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Vietnamese priest sues government for church property

Priest says the city government flagrantly violated the parish’s legal rights and interests

UCA News reporter, Hanoi

UCA News reporter, Hanoi

Published: December 08, 2020 06:06 AM GMT

Updated: December 08, 2020 06:22 AM GMT

Vietnamese priest sues government for church property

The Phu Dong Primary School, a former church facility, next to Thi Nghe Church in Ho Chi Minh City. (Photo: UCA News)

A priest in a southern city has asked the local government to recognize the church’s legal ownership of former educational facilities that were “borrowed” by the government over four decades.

Father Peter Nguyen Thanh Tung, pastor of Thi Nghe parish in Ho Chi Minh City filed a petition against the People’s Committee of Ho Chi Minh City who passed the parish’s school to public ownership. 

In his petition, Father Tung said the parish was granted legal ownership of a plot of land over two hectares next to the current church in 1951 and given building permits for two buildings used as a primary school in 1967 and 1974. The parish also paid annual taxes on its land.

The petition said after April 1975, when the Communist government publicized local private schools, Ho Chi Minh City Archdiocese gave the rights of management and use of its own facilities to the local government. The hen parish priest Father Dominic Vo Van Tan handed over the school to the authorities. The school with two three-story buildings was named Phu Dong Primary School.

The petition said a joint communique issued by the government and church educational officials stated that “the archdiocese agreed to transfer the government the right to use its educational facilities from the academic year 1975-1976 to serve educational purposes,” and “the local church retains the ownership of those facilities.”

In the 1990s, the authorities recognized the parish legally using a total land of 3,593 square meters, and the school facilities are lent by the archdiocese, which owns them.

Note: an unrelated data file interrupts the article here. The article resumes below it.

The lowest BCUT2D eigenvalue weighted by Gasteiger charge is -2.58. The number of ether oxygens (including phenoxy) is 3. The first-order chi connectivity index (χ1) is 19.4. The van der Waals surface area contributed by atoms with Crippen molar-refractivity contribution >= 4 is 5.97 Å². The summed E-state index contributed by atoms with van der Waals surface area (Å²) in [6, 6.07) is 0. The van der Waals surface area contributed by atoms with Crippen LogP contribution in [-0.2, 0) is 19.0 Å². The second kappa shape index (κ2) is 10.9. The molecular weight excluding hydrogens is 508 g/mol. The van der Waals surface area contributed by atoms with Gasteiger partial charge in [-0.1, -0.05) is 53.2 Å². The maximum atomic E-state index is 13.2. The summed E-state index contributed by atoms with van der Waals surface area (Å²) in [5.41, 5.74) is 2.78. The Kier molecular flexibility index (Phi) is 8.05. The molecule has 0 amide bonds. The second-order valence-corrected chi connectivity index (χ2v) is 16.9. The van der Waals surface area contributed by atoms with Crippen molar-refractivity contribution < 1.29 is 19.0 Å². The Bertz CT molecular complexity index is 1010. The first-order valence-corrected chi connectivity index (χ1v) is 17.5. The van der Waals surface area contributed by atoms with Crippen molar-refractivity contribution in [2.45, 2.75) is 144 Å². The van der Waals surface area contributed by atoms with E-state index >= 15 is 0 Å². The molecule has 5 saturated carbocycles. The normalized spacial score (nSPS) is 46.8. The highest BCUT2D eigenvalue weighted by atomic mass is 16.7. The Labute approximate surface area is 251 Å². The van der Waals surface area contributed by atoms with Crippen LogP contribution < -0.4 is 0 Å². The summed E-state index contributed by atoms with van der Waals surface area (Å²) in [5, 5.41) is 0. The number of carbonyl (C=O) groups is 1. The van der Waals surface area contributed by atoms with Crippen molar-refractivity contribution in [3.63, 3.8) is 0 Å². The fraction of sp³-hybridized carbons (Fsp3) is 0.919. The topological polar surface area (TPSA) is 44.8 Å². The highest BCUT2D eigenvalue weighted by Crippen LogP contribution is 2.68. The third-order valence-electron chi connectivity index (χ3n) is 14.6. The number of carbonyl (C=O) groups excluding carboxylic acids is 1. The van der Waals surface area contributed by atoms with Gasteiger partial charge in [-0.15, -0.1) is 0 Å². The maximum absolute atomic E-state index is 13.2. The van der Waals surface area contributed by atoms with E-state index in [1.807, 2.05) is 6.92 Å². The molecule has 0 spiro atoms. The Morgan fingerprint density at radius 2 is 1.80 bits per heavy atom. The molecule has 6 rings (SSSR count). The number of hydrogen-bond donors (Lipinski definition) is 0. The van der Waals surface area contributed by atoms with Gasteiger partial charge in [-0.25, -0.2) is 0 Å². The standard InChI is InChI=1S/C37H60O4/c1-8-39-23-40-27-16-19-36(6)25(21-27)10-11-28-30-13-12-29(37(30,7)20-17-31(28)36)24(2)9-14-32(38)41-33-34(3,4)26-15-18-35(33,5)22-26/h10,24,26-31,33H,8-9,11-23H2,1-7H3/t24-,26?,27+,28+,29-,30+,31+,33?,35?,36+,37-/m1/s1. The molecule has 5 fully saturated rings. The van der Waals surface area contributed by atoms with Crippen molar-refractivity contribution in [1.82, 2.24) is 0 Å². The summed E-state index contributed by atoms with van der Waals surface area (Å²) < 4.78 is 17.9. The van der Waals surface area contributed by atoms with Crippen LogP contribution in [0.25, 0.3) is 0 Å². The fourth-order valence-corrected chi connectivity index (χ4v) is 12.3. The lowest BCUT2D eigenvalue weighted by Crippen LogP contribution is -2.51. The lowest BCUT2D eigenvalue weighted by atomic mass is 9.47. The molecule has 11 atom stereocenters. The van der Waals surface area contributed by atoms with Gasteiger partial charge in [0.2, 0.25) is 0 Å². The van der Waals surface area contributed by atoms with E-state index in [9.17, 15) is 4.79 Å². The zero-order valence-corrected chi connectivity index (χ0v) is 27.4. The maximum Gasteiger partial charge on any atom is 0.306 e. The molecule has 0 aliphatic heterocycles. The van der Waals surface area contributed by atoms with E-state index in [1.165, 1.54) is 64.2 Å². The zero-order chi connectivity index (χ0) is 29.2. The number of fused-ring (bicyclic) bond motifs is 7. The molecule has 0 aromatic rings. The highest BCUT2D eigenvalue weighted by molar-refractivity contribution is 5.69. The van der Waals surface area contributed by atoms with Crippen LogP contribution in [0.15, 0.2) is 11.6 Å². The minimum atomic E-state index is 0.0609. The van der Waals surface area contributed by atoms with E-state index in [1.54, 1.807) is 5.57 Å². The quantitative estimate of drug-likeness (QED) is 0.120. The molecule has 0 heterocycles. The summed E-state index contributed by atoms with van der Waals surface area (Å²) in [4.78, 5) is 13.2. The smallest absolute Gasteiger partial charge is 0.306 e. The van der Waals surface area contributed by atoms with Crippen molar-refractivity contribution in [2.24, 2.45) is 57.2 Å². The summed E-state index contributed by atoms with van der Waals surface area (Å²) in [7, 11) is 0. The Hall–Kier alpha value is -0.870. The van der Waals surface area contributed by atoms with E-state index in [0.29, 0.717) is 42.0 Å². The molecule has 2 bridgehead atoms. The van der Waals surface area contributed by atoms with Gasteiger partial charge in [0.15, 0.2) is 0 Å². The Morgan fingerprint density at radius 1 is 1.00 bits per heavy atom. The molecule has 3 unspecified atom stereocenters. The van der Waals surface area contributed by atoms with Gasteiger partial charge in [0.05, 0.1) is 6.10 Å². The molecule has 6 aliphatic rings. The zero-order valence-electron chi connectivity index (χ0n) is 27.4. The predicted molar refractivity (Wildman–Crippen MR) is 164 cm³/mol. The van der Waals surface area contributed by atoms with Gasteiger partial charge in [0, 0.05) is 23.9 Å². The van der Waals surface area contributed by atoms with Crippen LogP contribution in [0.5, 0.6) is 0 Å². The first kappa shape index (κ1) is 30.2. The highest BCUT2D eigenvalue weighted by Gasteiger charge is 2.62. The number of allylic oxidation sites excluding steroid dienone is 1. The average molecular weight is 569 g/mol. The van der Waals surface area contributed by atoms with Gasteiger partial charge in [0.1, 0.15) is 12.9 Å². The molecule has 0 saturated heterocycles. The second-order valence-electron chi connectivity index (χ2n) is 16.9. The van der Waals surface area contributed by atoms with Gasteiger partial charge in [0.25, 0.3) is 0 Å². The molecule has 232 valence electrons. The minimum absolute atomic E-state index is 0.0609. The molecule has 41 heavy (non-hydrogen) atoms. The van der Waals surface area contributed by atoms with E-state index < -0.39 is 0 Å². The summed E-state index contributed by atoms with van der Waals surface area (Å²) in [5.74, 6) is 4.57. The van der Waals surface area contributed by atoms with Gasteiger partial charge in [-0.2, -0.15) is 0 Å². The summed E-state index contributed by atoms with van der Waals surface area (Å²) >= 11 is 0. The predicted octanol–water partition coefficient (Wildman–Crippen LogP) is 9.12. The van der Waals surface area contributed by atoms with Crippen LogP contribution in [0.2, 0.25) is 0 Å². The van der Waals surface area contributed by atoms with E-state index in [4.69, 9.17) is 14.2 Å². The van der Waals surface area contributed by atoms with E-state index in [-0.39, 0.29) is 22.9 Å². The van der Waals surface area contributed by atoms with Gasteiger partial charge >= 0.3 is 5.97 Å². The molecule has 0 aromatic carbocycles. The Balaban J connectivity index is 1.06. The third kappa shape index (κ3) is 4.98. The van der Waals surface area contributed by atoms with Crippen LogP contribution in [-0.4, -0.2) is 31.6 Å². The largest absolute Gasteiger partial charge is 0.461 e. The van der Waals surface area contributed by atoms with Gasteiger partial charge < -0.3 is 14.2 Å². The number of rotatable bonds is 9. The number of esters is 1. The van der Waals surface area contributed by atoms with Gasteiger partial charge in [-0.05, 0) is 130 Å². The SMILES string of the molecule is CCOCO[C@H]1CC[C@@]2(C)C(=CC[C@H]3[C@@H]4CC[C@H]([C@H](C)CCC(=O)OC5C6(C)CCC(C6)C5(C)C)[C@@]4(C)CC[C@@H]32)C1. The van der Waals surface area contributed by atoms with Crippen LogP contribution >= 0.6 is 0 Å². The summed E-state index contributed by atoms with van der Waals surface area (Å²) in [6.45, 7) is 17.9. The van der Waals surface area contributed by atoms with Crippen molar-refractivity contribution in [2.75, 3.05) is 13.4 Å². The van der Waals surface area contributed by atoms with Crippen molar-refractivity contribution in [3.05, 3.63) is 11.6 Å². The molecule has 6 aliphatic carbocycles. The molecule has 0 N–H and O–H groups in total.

Father Tung, who was assigned to the parish in 2013, said on July 11 the People’s Committee of Binh Thanh district sent him a document saying that “The Phu Dong Primary School was granted certificates of rights of using the land and owning facilities on the land on December 31, 2013, by the People’s Committee of Ho Chi Minh City.”

The 55-year-old priest said the city government made illegal decisions that flagrantly violated the parish’s legal rights and interests. The government also flouted land laws and regulations on ownership and usage of the property. Religious organizations' land is not to be traded, transferred under any circumstances.

Father Tung demanded the People’s Court deal with the land dispute by asking the People’s Committee of the city to immediately withdraw and abrogate the certificates granted to the school.

He also asked the government to restore and acknowledge the parish’s legal right of using the property according to land law. Private ownership of land is banned in the communist country.

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The petition and related copies of documents were sent to the People’s Court of the city on Nov. 30.

Tran Thi Thuong, deputy of the court’s office, promised that the court officials will deal with the petition and announce the results on Dec. 8.

Thi Nghe parish is one of the oldest parishes in the country’s most active archdiocese.

Some 370 charity, healthcare and educational facilities owned by the archdiocese were forcibly closed or transferred to the government after 1975. Only a few of them have been returned to the local church.

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